Senate funds Web services sites, but cuts cloud computing budget

Congress is uneasy with the amount of thought the administration has put in to consolidating data centers governmentwide.

This article was updated at 7:48 pm on Friday, Aug. 6.

Senate appropriators boosted fiscal 2011 spending for federal agencies to share innovative Web services, but slashed spending on data center consolidation -- a blow to a key Obama administration strategy to cut governmentwide information technology costs.

In its spending bill (S. 3677) passed on July 29, the Senate Appropriations Committee provided $40 million to develop a shared set of online applications that would fulfill obligations laid out in a December 2009 presidential directive on transparency. The line item, called the Integrated, Efficient and Effective Uses of Information Technology, would fund activities such as using technology to engage citizens in policymaking and for agencies to collaborate throughout all levels of government.

But in a separate initiative, senators gave only $20 million of the president's $35 million request to consolidate IT infrastructure through remote computing. The White House asked for the funding to start replacing federal data centers with a cloud computing model, in which agencies access software and hardware online through a third party rather than using in-house servers. The senator's proposal, $14 million less than current funding, signals Congress' unease with the amount of thought the administration has put in to the transition, according to a committee report that accompanied the bill.

The House Appropriations Committee has not acted on the fiscal 2011 IT budget for the general government yet.

The new pool of money for open government would pay for a communal array of Web-based tools that agencies would share for accountability tracking, among other services, according to the report. Agencies have begun holding themselves publicly accountable for meeting goals by charting their progress on Web-based score cards.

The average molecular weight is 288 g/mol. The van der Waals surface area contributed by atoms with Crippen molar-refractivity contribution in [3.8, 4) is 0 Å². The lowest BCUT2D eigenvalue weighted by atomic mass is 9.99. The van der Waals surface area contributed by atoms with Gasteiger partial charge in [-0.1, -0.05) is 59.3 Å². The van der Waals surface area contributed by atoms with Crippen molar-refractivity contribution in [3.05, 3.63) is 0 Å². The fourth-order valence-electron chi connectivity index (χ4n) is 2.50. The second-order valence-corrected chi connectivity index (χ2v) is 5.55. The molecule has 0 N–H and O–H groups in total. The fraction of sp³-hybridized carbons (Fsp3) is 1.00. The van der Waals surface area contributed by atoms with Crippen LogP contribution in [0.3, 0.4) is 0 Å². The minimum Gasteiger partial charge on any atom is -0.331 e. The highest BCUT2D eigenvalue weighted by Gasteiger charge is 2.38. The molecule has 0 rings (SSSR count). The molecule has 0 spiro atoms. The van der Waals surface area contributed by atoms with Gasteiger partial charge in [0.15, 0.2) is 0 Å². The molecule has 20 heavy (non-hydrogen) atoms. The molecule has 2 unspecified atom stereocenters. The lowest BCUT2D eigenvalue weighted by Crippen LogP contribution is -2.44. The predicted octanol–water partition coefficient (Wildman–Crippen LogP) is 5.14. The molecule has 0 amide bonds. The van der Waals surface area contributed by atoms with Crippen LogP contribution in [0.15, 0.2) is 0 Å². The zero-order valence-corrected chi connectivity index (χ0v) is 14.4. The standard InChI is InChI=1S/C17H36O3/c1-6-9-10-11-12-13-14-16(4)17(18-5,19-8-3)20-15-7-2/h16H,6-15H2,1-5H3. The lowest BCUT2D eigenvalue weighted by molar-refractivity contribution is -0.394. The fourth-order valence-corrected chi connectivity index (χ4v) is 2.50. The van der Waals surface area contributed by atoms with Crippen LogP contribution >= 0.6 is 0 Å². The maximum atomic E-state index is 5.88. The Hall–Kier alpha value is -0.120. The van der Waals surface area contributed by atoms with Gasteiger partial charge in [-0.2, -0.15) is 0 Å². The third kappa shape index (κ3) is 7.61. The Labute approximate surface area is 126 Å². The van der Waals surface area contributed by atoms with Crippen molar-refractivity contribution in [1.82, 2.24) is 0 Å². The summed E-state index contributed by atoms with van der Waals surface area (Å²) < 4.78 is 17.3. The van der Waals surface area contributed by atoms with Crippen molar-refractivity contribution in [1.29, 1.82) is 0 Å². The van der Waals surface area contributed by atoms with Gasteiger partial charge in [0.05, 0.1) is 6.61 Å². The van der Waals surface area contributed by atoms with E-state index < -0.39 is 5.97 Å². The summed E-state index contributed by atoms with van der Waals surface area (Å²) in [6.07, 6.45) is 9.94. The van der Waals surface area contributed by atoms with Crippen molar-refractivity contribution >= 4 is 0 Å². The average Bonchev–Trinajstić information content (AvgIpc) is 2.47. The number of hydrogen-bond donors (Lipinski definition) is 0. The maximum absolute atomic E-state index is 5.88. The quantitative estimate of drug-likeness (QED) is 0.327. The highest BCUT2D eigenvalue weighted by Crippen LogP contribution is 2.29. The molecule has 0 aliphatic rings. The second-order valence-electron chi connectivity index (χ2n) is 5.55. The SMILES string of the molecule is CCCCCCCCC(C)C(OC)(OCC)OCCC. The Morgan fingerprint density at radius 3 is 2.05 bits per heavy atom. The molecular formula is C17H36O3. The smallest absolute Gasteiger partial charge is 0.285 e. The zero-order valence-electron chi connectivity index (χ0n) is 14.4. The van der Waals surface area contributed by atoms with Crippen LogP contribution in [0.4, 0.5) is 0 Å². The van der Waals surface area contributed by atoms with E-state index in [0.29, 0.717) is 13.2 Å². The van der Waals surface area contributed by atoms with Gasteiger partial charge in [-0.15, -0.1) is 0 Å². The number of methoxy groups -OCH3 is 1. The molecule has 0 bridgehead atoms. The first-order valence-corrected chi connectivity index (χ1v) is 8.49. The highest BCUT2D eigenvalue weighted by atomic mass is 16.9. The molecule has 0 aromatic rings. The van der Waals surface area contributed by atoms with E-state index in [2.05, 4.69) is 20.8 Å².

The new account is intended to save money that agencies otherwise would spend on redundant applications, the senators wrote. President Obama's February budget request proposed the idea and asked Congress to fund the initiative at $50 million, close to the $40 million amount Senate appropriators ultimately approved.

Lawmakers, however, partially rejected the president's budget for downsizing federal data centers. The Office of Management and Budget has pressed agencies to gradually abandon on-site servers in favor of remote, secure computing environments that host multiple agencies' data and IT services.

The committee backed the administration's overall goal of cloud computing, but the panel declined to fully fund the program because of budget constraints and a sense the White House's strategy for combining data centers was too vague, according to the report.

"The committee is supportive of the concepts contemplated in the e-gov account for fiscal year 2011, namely, moving agencies to cloud computing through pilots" and developing shared services, which are centralized IT hubs that support multiple agencies, the senators wrote. "The committee is concerned that the electronic government initiative does not provide sufficient guidance regarding consolidation of federal agency data centers into data facilities with multiple federal tenants."

The committee instructed the General Services Administration to provide Congress with a feasibility report on merging data centers into existing federal shared services facilities.

Meanwhile, appropriators hiked IT funding for the Commodity Futures Trading Commission, which now is charged with policing the $300 trillion privately traded derivatives market under the financial reform law.

The Senate bill includes $59 million for CFTC technology through fiscal 2013, up sharply from the fiscal 2010 budget of $9.3 million. The president had requested only $18 million when he released his budget in February, before the details of the regulatory law had been decided.

The committee "emphasizes the need for CFTC to make mission-critical investments in technology to sort through the millions of pieces of information generated daily by markets, much of it electronic," the senators wrote. "The amount and detail of trade data collected and analyzed at the CFTC is unprecedented among regulatory financial agencies."

OMB spokesman Kenneth Baer on Friday evening said, "We stand by the request in the president's budget for e-government and information technology. This request was carefully developed to improve efficiency and the effectiveness of IT programs in the government and take into account the overall constraints of the federal budget, and we look forward to working with the Congress as the process moves forward.